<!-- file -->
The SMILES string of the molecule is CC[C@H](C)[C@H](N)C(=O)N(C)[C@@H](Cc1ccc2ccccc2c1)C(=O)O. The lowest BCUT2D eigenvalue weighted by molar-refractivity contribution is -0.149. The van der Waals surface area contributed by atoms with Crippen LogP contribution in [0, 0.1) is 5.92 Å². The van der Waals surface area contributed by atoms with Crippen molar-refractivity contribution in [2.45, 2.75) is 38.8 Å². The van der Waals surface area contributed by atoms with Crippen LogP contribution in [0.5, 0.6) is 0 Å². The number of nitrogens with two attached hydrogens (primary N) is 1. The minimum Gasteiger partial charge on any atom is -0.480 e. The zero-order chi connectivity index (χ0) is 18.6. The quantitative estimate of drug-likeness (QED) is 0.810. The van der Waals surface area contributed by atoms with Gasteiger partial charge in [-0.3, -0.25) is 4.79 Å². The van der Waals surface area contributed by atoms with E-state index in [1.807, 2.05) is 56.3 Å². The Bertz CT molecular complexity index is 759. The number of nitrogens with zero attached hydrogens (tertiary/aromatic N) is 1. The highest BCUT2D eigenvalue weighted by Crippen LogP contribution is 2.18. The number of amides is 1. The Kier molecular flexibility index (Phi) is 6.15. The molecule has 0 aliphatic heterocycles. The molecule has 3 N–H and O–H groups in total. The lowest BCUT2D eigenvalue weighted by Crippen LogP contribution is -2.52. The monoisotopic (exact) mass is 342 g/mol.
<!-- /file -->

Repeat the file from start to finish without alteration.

The SMILES string of the molecule is CC[C@H](C)[C@H](N)C(=O)N(C)[C@@H](Cc1ccc2ccccc2c1)C(=O)O. The lowest BCUT2D eigenvalue weighted by molar-refractivity contribution is -0.149. The van der Waals surface area contributed by atoms with Crippen LogP contribution in [0, 0.1) is 5.92 Å². The van der Waals surface area contributed by atoms with Crippen molar-refractivity contribution in [2.45, 2.75) is 38.8 Å². The van der Waals surface area contributed by atoms with Crippen LogP contribution in [0.5, 0.6) is 0 Å². The number of nitrogens with two attached hydrogens (primary N) is 1. The minimum Gasteiger partial charge on any atom is -0.480 e. The zero-order chi connectivity index (χ0) is 18.6. The quantitative estimate of drug-likeness (QED) is 0.810. The van der Waals surface area contributed by atoms with Gasteiger partial charge in [-0.3, -0.25) is 4.79 Å². The van der Waals surface area contributed by atoms with E-state index in [1.807, 2.05) is 56.3 Å². The Bertz CT molecular complexity index is 759. The number of nitrogens with zero attached hydrogens (tertiary/aromatic N) is 1. The highest BCUT2D eigenvalue weighted by Crippen LogP contribution is 2.18. The number of amides is 1. The Kier molecular flexibility index (Phi) is 6.15. The molecule has 0 aliphatic heterocycles. The molecule has 3 N–H and O–H groups in total. The lowest BCUT2D eigenvalue weighted by Crippen LogP contribution is -2.52. The monoisotopic (exact) mass is 342 g/mol.